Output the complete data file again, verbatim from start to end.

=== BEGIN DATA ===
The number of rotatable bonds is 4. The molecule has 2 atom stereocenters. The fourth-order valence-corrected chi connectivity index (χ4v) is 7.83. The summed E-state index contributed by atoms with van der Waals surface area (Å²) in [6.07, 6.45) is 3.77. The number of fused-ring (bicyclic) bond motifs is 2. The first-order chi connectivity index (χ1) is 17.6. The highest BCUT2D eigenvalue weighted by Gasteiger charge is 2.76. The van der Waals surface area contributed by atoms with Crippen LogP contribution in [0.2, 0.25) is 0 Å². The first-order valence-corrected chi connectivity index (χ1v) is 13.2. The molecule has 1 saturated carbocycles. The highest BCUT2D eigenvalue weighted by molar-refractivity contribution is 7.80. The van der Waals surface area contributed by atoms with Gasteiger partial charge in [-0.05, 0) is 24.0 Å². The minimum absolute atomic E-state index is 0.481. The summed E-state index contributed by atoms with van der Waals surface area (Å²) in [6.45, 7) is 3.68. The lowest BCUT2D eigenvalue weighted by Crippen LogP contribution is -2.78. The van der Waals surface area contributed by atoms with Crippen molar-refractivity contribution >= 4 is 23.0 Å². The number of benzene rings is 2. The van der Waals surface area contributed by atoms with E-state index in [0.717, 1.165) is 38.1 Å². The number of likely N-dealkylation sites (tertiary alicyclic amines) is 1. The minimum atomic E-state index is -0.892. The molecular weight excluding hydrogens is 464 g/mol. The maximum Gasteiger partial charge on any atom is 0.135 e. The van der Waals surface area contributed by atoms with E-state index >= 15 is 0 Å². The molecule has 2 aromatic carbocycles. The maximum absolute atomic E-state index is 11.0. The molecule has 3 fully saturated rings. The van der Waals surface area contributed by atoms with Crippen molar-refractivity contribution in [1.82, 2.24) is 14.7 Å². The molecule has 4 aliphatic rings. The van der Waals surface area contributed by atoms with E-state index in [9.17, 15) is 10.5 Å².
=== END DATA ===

The number of rotatable bonds is 4. The molecule has 2 atom stereocenters. The fourth-order valence-corrected chi connectivity index (χ4v) is 7.83. The summed E-state index contributed by atoms with van der Waals surface area (Å²) in [6.07, 6.45) is 3.77. The number of fused-ring (bicyclic) bond motifs is 2. The first-order chi connectivity index (χ1) is 17.6. The highest BCUT2D eigenvalue weighted by Gasteiger charge is 2.76. The van der Waals surface area contributed by atoms with Crippen LogP contribution in [0.2, 0.25) is 0 Å². The first-order valence-corrected chi connectivity index (χ1v) is 13.2. The molecule has 1 saturated carbocycles. The highest BCUT2D eigenvalue weighted by molar-refractivity contribution is 7.80. The van der Waals surface area contributed by atoms with Gasteiger partial charge in [-0.05, 0) is 24.0 Å². The minimum absolute atomic E-state index is 0.481. The summed E-state index contributed by atoms with van der Waals surface area (Å²) in [6.45, 7) is 3.68. The lowest BCUT2D eigenvalue weighted by Crippen LogP contribution is -2.78. The van der Waals surface area contributed by atoms with Crippen molar-refractivity contribution >= 4 is 23.0 Å². The number of benzene rings is 2. The van der Waals surface area contributed by atoms with E-state index in [0.717, 1.165) is 38.1 Å². The number of likely N-dealkylation sites (tertiary alicyclic amines) is 1. The minimum atomic E-state index is -0.892. The molecular weight excluding hydrogens is 464 g/mol. The maximum Gasteiger partial charge on any atom is 0.135 e. The van der Waals surface area contributed by atoms with E-state index >= 15 is 0 Å². The molecule has 2 aromatic carbocycles. The maximum absolute atomic E-state index is 11.0. The molecule has 3 fully saturated rings. The van der Waals surface area contributed by atoms with Crippen molar-refractivity contribution in [1.82, 2.24) is 14.7 Å². The molecule has 4 aliphatic rings. The van der Waals surface area contributed by atoms with E-state index in [9.17, 15) is 10.5 Å².